A Taste of the Kingdom will
heat up your taste buds
The kitchen countertop
is spread with a delectable assortment of dishes fit for any gourmet backyard
cookout including potato salad, baked beans, barbeque chicken and for
dessert cheese cake and brownies covered with cherries jubilee. Julie
Price points out something surprising about each dish. They are all prepared
with chili peppers, including the desserts. And though a sample of all
the food items proves a little warm on the taste buds, the experience
Julie Price serve up picnic food including barbeque chicken prepared
with their specialty food products — condiments seasoned with
chili peppers. A Taste of the Kingdom in Callaway County offers
a dozen tasty, and spicy, products.
Julie and her husband,
Mark, own the small specialty food company, A Taste of the Kingdom, in
Callaway County near Kingdom City. Nearly the entire business is based
on foods cooked in, covered by or seasoned with relishes, jams and other
condiments made from chili peppers and all grown by Missouri farmers.
Mark, a retired oil-industry
attorney, and Julie, also an attorney who worked for a time for humanitarian
relief organizations, lived for many years in Singapore. While living
in southeast Asia they developed a taste for spicy foods made with chili
peppers. When the couple moved back to Missouri in 1997 they began growing
their own peppers to cook with. Julie, who Mark says has a great flair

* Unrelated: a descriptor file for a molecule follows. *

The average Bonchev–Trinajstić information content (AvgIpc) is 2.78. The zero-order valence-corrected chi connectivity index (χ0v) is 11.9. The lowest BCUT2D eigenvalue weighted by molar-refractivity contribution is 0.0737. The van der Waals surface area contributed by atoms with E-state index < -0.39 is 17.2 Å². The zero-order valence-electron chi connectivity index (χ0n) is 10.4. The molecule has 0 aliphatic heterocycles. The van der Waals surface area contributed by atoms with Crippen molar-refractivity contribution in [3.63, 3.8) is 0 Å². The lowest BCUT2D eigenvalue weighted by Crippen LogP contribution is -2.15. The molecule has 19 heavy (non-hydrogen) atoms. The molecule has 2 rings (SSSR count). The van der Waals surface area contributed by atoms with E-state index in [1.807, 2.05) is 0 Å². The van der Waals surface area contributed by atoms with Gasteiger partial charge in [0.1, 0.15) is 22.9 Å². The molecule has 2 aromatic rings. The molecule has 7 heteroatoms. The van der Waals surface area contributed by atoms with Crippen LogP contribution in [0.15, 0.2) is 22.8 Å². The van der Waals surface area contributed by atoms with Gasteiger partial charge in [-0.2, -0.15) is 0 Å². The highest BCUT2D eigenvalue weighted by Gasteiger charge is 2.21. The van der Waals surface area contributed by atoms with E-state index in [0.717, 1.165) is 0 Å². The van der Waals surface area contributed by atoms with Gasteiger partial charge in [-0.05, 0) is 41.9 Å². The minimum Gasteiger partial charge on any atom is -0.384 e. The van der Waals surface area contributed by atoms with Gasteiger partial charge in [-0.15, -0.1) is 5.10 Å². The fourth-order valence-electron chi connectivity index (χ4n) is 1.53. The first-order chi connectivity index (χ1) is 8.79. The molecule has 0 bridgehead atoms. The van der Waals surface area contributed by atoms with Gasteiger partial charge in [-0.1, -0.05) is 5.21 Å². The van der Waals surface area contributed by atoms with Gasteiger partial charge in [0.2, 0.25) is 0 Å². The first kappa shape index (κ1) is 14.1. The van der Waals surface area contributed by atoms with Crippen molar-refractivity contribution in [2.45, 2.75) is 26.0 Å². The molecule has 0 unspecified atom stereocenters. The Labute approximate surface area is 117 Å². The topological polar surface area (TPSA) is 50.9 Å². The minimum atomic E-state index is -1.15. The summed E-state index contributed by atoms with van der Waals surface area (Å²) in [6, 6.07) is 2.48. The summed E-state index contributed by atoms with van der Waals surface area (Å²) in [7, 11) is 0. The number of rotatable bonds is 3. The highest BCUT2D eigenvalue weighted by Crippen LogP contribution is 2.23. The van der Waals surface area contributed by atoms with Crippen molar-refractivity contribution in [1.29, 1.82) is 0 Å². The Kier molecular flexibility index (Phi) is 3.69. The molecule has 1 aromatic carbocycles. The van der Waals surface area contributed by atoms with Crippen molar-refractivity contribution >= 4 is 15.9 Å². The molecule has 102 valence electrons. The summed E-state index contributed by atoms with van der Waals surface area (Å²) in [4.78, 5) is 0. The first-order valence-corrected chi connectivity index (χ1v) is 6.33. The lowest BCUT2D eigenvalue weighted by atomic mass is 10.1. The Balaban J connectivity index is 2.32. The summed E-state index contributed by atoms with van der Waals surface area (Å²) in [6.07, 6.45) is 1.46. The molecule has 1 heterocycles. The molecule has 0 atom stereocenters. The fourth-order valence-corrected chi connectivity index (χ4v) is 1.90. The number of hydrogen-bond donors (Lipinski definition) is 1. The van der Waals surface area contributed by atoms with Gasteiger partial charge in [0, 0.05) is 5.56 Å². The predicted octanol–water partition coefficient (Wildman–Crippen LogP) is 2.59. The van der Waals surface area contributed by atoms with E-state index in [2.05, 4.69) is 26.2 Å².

for food, began making chili pepper-based condiments to give away to friends.
Mark says he was surprised by the popularity of the spicy recipes.
Asia, we suspected mid-Missouri had a bland palate, but we quickly learned
that wasn’t the case,” says Mark. “Missourians like
chili-style recipes if they’re not just hot. They have to be accompanied
by good flavors.”
Julie and Mark decided
they were on to something and launched their company four and half years
ago on the family farm in Callaway County where Julie grew up. But before
the Prices went commercial, hired employees and leased a large commercial
kitchen, Julie spent two years developing and testing potential products
and fine-tuning her recipes.
A visit to their Web
site shows off the wide variety of food products, now at 13 with several
more in development, that Julie has come up with to make with chili peppers.
She’s developed several pepper jellies that can be spread on crackers
or used as a meat glaze or to spice up a barbeque sauce. The spicy temperature
of the pepper jellies starts with the Mild and Peppy and quickly runs
up the scale to the Habanero Xtreme.
Taste of the Kingdom offers sauces, jellies and other condiments and
nearly all are prepared with chili peppers grown by Missouri farmers.
Price’s first version of Habanero Xtreme was not hot enough, according
to several people who tested it. Julie increased the heat using a higher
concentration of Habanero peppers, thought to be the hottest peppers grown.
Now it promises to make anyone who tries it break out in a sweat.
Other pepper jellies
include one made with pecans and apples and another made with Missouri-grown
black walnuts. For those who really want to heat up their taste buds,
Julie has developed several sauces made with horseradish, including the